Offcuts: Tool Envy

Like most woodworkers, I sometimes get a case of one of the world’s most curable afflictions: tool envy. I’ve reasoned that, “If only I had one of those bad boys in my workshop, I could really crank out some nice stuff.”

I confess I’m suffering from tool envy at this very moment. But what makes this case so frustrating is that I already own the equipment I’m lusting after. My new jointer − 285 lbs of cast iron magnificence − sits tantalizingly close to my shop, tormenting me every time I walk past it.

The nice young man who gave me the great deal on my new jointer was also kind enough to help me hoist it into the back of my van. But it wasn’t until I got all the way home, carefully backed up the driveway, swung open the cargo door and grabbed hold of my gorgeous new hunk of machinery that I came to the literally painful realization that it was he who had done the bulk of the hoisting, while I was the one who had done the helping.

Here’s the thing about being a middle-aged guy: Most of your friends are other middle-aged guys. One is currently undergoing physical therapy for a shoulder injury suffered during a potato-sack race at his company outing, so he’s no help. Another is actually able-bodied and, better yet, “owes me one” because I helped him haul his own jointer from the car to the basement back when he scratched his own tool envy itch. True, his was in three manageable pieces, not fully assembled like mine, and we were both a couple years younger back then. But it’s a moot point – he just moved five states away, so it’d take a round-trip ticket to enlist his help.

I did manage to persuade one of my pals to stop over after our weekly round of golf. Oh sure, you can call him “Tiger” when he’s out-driving me by 30 yards on every hole. And at age 52, he’s practically what I would call a young whippersnapper, if I used words like “whippersnapper.” But one fistful of the mighty iron infeed table on my sawdust-making behemoth turned him into Mr. Pussycat. He ran off as if his manhood had just been challenged, which, come to think of it, I guess it had.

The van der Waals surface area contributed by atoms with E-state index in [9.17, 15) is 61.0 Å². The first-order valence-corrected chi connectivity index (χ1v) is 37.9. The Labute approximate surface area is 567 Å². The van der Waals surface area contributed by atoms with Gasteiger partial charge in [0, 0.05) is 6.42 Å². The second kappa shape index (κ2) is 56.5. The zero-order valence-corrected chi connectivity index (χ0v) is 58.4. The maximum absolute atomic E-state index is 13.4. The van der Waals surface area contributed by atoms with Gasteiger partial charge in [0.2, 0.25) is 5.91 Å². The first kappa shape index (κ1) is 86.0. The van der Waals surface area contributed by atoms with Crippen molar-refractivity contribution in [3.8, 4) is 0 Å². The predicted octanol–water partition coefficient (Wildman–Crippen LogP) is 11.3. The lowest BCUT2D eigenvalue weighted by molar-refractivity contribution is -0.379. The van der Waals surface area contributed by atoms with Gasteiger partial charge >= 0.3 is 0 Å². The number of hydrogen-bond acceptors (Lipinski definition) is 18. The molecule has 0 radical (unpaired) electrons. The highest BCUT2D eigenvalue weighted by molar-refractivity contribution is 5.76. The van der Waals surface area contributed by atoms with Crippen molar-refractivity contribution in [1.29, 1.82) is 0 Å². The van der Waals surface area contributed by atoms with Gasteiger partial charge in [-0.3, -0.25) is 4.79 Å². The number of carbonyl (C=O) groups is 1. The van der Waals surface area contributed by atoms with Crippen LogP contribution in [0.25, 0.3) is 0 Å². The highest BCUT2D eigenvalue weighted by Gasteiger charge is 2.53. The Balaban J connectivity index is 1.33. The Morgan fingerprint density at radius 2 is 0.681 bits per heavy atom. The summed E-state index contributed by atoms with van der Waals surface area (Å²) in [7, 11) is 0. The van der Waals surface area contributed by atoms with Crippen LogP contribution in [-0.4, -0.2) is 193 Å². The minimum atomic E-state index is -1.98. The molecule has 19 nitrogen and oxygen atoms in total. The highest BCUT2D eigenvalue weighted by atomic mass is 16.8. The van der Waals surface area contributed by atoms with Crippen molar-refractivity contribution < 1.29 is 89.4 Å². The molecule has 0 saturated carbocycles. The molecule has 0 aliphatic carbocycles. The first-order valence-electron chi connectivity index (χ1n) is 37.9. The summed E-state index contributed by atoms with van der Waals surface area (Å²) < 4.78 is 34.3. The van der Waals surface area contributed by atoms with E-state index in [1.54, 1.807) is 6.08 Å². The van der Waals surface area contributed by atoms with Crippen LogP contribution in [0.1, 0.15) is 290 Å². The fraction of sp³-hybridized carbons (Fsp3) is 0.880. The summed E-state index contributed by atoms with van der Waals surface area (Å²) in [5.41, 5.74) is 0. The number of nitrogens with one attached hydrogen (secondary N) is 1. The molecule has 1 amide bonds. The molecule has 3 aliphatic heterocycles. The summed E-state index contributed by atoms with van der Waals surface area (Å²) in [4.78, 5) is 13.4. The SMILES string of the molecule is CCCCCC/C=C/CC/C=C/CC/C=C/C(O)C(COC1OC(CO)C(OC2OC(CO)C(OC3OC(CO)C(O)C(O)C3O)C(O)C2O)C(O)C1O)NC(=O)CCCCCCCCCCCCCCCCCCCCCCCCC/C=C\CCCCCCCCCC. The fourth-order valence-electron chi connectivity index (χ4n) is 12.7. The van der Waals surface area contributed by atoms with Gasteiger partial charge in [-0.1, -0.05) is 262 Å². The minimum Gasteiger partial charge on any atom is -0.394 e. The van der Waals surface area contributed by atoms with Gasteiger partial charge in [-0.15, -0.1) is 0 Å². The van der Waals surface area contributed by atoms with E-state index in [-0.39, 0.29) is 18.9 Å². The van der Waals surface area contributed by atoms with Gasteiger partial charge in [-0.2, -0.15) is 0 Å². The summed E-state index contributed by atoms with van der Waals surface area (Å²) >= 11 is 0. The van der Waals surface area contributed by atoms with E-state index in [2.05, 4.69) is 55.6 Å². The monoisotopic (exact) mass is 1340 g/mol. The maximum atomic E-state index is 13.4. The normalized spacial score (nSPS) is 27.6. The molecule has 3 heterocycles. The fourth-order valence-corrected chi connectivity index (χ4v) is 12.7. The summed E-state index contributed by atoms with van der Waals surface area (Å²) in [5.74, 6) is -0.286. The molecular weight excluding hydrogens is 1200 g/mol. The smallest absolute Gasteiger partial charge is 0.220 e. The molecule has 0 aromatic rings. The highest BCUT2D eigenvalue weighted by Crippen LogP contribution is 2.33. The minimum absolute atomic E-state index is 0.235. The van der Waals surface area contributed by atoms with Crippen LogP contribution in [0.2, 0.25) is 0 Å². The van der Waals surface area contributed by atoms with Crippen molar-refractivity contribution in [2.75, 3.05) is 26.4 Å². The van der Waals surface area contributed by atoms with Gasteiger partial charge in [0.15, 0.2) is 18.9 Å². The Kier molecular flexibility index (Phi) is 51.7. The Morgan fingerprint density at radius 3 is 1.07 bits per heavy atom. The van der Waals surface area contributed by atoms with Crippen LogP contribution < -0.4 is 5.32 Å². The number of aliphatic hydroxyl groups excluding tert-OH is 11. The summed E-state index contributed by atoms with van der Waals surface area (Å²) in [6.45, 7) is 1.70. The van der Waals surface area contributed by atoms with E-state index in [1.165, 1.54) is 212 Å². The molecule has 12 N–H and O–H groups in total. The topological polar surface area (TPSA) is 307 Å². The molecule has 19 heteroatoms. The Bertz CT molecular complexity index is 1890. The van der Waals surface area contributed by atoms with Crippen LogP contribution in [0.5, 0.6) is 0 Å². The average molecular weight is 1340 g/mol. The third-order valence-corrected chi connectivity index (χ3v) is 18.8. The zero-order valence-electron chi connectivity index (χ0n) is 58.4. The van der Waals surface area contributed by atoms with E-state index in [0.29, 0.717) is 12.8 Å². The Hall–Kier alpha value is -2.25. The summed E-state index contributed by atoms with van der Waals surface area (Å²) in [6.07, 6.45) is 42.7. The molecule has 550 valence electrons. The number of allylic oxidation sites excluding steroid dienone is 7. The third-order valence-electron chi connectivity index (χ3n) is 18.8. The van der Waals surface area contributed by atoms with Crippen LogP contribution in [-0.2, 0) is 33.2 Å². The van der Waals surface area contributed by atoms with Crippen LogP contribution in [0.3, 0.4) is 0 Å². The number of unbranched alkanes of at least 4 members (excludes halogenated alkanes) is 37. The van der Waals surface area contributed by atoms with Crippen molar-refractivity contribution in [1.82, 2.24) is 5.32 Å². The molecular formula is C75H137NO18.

Meanwhile, I pine for my bought-and-paid-for yet inaccessible woodworking tool. And pine is the operative word. I’ve accumulated plans galore requiring genuine, slabbed-from-a-tree lumber just waiting for my new surfacing equipment, but I figured I’d first build a few things with medium-density fiberboard because it comes from the lumberyard already flat and straight as an arrow. That’s the upside. The downside is that MDF is way heavier than real wood. Still, it was ideal for constructing something simple and rectangular, like a pedestal for my widescreen television. (Hey, that’s a tool, too – gotta have a way to watch those informative woodworking videos.)

So there you have my frustration in a nutshell. I have a backlog of woodworking projects I’m just itching to get started on, but not before I get to channel Tim Allen, grunt “More power!” and plug in my prized machine currently imprisoned mere steps from my workshop. And I can’t do that until I can corral a couple suckers – er, I mean buddies – to help me horse it off the truck. I guess all I can do in the meantime is plant myself in my recliner, grab a beverage and the remote, and settle down in front of the big screen. But, you know, the viewing angle isn’t quite right and, between the TV set and my homemade base, that’s an awful lot of weight to lug around into a better viewing position.

Know anybody who can come over and help me move it?

Lee Gordon is a copywriter and announcer who has voiced thousands of radio and television commercials. He lives in West Hartford, Conn.

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